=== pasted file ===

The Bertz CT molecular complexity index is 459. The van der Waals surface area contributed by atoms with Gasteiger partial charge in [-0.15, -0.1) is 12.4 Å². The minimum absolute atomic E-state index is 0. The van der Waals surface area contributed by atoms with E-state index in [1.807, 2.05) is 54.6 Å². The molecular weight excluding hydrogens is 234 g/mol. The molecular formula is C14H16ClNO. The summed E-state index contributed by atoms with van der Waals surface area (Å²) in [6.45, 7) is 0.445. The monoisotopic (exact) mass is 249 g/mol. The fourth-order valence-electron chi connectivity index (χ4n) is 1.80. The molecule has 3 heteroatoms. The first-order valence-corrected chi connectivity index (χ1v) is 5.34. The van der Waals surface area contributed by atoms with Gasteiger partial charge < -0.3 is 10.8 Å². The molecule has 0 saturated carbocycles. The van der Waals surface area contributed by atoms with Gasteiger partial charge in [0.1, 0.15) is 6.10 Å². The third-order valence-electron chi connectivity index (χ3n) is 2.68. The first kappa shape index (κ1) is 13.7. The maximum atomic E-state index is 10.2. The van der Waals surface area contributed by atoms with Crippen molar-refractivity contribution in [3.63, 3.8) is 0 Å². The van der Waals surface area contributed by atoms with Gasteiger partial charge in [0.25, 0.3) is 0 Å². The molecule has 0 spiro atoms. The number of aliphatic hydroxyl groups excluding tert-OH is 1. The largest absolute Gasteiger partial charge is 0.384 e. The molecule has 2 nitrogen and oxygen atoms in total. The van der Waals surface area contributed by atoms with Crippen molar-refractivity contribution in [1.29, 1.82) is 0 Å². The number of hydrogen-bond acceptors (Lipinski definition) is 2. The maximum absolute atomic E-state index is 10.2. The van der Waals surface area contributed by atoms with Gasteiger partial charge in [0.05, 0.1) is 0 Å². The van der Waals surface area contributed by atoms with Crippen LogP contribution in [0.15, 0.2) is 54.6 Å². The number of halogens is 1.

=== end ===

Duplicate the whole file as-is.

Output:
The Bertz CT molecular complexity index is 459. The van der Waals surface area contributed by atoms with Gasteiger partial charge in [-0.15, -0.1) is 12.4 Å². The minimum absolute atomic E-state index is 0. The van der Waals surface area contributed by atoms with E-state index in [1.807, 2.05) is 54.6 Å². The molecular weight excluding hydrogens is 234 g/mol. The molecular formula is C14H16ClNO. The summed E-state index contributed by atoms with van der Waals surface area (Å²) in [6.45, 7) is 0.445. The monoisotopic (exact) mass is 249 g/mol. The fourth-order valence-electron chi connectivity index (χ4n) is 1.80. The molecule has 3 heteroatoms. The first-order valence-corrected chi connectivity index (χ1v) is 5.34. The van der Waals surface area contributed by atoms with Gasteiger partial charge < -0.3 is 10.8 Å². The molecule has 0 saturated carbocycles. The van der Waals surface area contributed by atoms with Gasteiger partial charge in [0.1, 0.15) is 6.10 Å². The third-order valence-electron chi connectivity index (χ3n) is 2.68. The first kappa shape index (κ1) is 13.7. The maximum atomic E-state index is 10.2. The van der Waals surface area contributed by atoms with Crippen molar-refractivity contribution in [3.63, 3.8) is 0 Å². The van der Waals surface area contributed by atoms with Gasteiger partial charge in [0.25, 0.3) is 0 Å². The molecule has 0 spiro atoms. The number of aliphatic hydroxyl groups excluding tert-OH is 1. The largest absolute Gasteiger partial charge is 0.384 e. The molecule has 2 nitrogen and oxygen atoms in total. The van der Waals surface area contributed by atoms with Crippen molar-refractivity contribution in [1.29, 1.82) is 0 Å². The number of hydrogen-bond acceptors (Lipinski definition) is 2. The maximum absolute atomic E-state index is 10.2. The van der Waals surface area contributed by atoms with Gasteiger partial charge in [0.05, 0.1) is 0 Å². The van der Waals surface area contributed by atoms with Crippen LogP contribution in [0.15, 0.2) is 54.6 Å². The number of halogens is 1.